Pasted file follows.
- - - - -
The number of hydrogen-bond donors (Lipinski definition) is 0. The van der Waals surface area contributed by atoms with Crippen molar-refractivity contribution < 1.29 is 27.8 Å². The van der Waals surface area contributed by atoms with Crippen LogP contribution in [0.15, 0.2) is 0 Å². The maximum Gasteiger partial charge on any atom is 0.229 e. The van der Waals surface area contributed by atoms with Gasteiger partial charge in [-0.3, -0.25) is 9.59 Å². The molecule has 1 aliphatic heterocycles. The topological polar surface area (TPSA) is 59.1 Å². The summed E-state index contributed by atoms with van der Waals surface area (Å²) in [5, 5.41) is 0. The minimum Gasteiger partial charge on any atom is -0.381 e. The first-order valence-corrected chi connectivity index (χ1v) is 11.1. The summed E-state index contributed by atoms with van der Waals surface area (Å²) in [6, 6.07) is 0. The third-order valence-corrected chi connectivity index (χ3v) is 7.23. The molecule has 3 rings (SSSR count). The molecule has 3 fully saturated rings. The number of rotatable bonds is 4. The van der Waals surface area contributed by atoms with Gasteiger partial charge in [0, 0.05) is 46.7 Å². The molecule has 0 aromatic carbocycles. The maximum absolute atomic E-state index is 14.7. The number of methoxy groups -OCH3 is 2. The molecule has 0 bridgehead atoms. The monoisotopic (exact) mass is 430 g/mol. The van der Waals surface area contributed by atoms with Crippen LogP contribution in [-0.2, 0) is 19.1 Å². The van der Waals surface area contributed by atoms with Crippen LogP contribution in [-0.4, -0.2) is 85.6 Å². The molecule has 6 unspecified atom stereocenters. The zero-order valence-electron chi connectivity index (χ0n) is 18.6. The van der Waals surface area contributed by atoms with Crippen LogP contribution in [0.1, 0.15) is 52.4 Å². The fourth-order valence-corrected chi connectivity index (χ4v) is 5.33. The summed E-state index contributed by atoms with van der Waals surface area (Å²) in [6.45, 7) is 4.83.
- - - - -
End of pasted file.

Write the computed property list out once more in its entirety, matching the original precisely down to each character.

The number of hydrogen-bond donors (Lipinski definition) is 0. The van der Waals surface area contributed by atoms with Crippen molar-refractivity contribution < 1.29 is 27.8 Å². The van der Waals surface area contributed by atoms with Crippen LogP contribution in [0.15, 0.2) is 0 Å². The maximum Gasteiger partial charge on any atom is 0.229 e. The van der Waals surface area contributed by atoms with Gasteiger partial charge in [-0.3, -0.25) is 9.59 Å². The molecule has 1 aliphatic heterocycles. The topological polar surface area (TPSA) is 59.1 Å². The summed E-state index contributed by atoms with van der Waals surface area (Å²) in [5, 5.41) is 0. The minimum Gasteiger partial charge on any atom is -0.381 e. The first-order valence-corrected chi connectivity index (χ1v) is 11.1. The summed E-state index contributed by atoms with van der Waals surface area (Å²) in [6, 6.07) is 0. The third-order valence-corrected chi connectivity index (χ3v) is 7.23. The molecule has 3 rings (SSSR count). The molecule has 3 fully saturated rings. The number of rotatable bonds is 4. The van der Waals surface area contributed by atoms with Gasteiger partial charge in [0, 0.05) is 46.7 Å². The molecule has 0 aromatic carbocycles. The maximum absolute atomic E-state index is 14.7. The number of methoxy groups -OCH3 is 2. The molecule has 0 bridgehead atoms. The monoisotopic (exact) mass is 430 g/mol. The van der Waals surface area contributed by atoms with Crippen LogP contribution in [-0.2, 0) is 19.1 Å². The van der Waals surface area contributed by atoms with Crippen LogP contribution in [-0.4, -0.2) is 85.6 Å². The molecule has 6 unspecified atom stereocenters. The zero-order valence-electron chi connectivity index (χ0n) is 18.6. The van der Waals surface area contributed by atoms with Crippen LogP contribution in [0.1, 0.15) is 52.4 Å². The fourth-order valence-corrected chi connectivity index (χ4v) is 5.33. The summed E-state index contributed by atoms with van der Waals surface area (Å²) in [6.45, 7) is 4.83.